Monday, February 3, 2014

Proton a doomed project

‘Doomed to fail’ projects: Is this the same Mahathir talking?

Hazlan Zakaria
KUALA LUMPUR: While it is not new and has been pointed out before, criticism of Malaysia's tendency to package investments and developments into construction-based projects has risen again, ironically from the very person responsible for the trend in the first place.

The same man who not only created the real-estate development-based concept for Malaysian development but some say concerted Umno from a party of activists to a party of subcontracting contractors who use the projects to line their own pockets.

"A lot of FDI today is for the construction of buildings. They are huge but I don't think they benefit Malaysia much. I don't think they bring in technology which we do not have," wrote Tun Dr Mahathir Mohamed in a recent blog posting.

Ironically, the former prime minister was the same man who just over a year ago praised the high numbers of cranes in the KL skyline which he said is indicative of a thriving construction sector, which he then said is good for business, joking that the crane should be included into the city's coat of arms.
"For a country to become developed we need to diversify. Building spectacular buildings and shining skyscrapers alone will not make us a developed country whatever may be the per capita income or the GDP," he wrote further.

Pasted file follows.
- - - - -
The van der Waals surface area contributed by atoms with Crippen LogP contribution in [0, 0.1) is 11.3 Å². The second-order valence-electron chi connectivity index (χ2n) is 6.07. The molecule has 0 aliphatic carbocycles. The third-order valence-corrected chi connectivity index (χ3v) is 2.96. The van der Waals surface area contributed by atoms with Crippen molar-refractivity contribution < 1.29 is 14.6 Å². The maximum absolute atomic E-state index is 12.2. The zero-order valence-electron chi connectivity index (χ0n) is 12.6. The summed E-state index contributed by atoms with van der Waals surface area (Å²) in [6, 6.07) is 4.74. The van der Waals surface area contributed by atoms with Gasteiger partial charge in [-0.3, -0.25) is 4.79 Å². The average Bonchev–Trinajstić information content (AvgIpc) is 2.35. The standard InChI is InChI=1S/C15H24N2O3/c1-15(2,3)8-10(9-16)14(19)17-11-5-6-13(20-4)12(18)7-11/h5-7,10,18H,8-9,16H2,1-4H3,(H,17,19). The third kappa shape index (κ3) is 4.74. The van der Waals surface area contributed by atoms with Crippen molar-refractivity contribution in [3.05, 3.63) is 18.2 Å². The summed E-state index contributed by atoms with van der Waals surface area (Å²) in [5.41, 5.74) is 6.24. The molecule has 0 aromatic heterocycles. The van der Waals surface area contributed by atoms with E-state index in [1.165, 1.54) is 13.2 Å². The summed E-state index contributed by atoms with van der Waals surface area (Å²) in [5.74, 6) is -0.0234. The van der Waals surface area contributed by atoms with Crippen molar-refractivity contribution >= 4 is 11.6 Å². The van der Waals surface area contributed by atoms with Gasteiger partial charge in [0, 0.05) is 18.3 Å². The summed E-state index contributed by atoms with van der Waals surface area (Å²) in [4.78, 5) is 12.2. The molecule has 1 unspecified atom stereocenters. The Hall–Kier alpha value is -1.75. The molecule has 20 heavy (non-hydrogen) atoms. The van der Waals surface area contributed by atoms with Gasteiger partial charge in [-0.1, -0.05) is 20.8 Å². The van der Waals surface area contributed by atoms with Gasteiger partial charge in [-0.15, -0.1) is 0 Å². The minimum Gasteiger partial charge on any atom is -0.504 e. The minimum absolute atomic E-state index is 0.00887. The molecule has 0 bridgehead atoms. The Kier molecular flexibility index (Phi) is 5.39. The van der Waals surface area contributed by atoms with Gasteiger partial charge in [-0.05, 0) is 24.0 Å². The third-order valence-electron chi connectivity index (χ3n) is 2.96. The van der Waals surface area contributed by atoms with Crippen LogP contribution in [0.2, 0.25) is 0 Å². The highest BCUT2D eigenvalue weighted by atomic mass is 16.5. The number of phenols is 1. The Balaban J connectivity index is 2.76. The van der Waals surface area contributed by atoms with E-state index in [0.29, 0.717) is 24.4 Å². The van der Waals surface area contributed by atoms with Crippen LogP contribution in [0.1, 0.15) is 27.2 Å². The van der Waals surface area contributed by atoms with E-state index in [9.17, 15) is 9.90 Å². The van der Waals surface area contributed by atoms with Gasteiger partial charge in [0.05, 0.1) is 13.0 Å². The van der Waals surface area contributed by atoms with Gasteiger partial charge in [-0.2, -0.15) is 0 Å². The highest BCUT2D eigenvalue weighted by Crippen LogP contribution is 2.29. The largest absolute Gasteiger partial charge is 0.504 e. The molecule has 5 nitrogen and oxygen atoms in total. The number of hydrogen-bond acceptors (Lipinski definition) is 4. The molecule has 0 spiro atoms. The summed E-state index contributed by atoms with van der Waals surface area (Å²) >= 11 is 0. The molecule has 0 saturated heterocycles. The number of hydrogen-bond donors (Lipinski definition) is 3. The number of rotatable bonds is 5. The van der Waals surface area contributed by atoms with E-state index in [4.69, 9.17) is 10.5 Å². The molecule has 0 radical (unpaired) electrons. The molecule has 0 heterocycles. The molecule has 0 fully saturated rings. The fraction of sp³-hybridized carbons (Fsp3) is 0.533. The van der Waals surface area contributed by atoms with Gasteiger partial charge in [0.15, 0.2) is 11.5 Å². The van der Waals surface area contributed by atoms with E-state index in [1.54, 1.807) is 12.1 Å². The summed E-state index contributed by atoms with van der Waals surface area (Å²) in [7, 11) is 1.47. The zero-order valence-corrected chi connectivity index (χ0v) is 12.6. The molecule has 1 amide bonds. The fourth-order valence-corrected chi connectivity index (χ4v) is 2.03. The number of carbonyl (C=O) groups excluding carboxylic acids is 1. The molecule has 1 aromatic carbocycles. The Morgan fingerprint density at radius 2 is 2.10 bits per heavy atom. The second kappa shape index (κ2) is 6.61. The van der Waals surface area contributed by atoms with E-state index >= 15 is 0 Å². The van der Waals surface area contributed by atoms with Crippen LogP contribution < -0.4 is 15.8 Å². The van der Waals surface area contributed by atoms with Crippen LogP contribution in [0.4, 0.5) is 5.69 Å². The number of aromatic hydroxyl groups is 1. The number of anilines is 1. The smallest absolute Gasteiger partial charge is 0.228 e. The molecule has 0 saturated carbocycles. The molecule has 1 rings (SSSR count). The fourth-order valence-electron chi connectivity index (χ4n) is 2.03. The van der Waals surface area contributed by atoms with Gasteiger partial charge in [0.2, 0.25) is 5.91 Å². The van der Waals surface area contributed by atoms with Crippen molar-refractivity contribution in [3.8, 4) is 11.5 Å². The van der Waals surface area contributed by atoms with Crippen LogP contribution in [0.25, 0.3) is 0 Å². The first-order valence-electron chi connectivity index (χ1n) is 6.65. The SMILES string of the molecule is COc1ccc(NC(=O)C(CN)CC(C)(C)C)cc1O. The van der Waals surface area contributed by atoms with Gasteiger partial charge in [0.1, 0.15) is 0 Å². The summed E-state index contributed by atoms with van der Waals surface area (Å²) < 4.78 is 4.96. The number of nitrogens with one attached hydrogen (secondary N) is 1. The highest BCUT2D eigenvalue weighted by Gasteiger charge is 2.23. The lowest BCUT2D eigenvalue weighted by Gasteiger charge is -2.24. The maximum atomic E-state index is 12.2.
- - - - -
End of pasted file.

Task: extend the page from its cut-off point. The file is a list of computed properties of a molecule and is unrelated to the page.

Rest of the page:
Though it was Mahathir who led Malaysia's drive towards Vision 2020 with many construction projects in the mix, from iconic tall buildings to massive government-funded construction projects.

The good doctor also admitted that the core push of Malaysia's FDI policies from his days were for labour intensive industries, to create jobs for Malaysians but ended up creating too many jobs until foreign labour was imported.

Then he complained that every year billions of ringgits are remitted to their countries, urging a study on what this means to our economy, sardonically adding "I don't know", as if he does not recognise his own handiwork.
Again irony of ironies, he borrowed a leaf from Prime Minister Datuk Seri Najib Razak's book on developing Malaysia, a person he had attacked as inefficient, or perhaps a leaf from the premier’s highly paid economic consultants' book.
"What we need to improve our income is to have investments in hi-tech industries, particularly by Malaysian investors.

Better qualified Malaysians can work in these hi-tech industries. There must be many of these Malaysians as a few thousand vacancies in the government attracted more than one million applicants," continued the former premier.
He argued that it is time to define Malaysia's objective, to aim for high income for some or growth and development for all to qualify as a developed country.
Again irony of ironies as he was the one who started giving the keys to Malaysia's economic kingdom to well-chosen corporate figures or cronies, the legacy of which is the rising income disparity between elites and the middle class and the poor.

Mahathir had earlier criticised the rising cost of governance in the Najib administration asking them to cut costs instead of rising prices to absorb the government's splurge.

Again this from the man who presided over massive government bail-outs using public funds of under-performing and crony-administered GLCs.
Indeed it is baffling if in this case is Mahathir bashing Najib or Mahathir bashing Mahathir as most of the outcomes he spoke against were from decisions made in his own time as premier.


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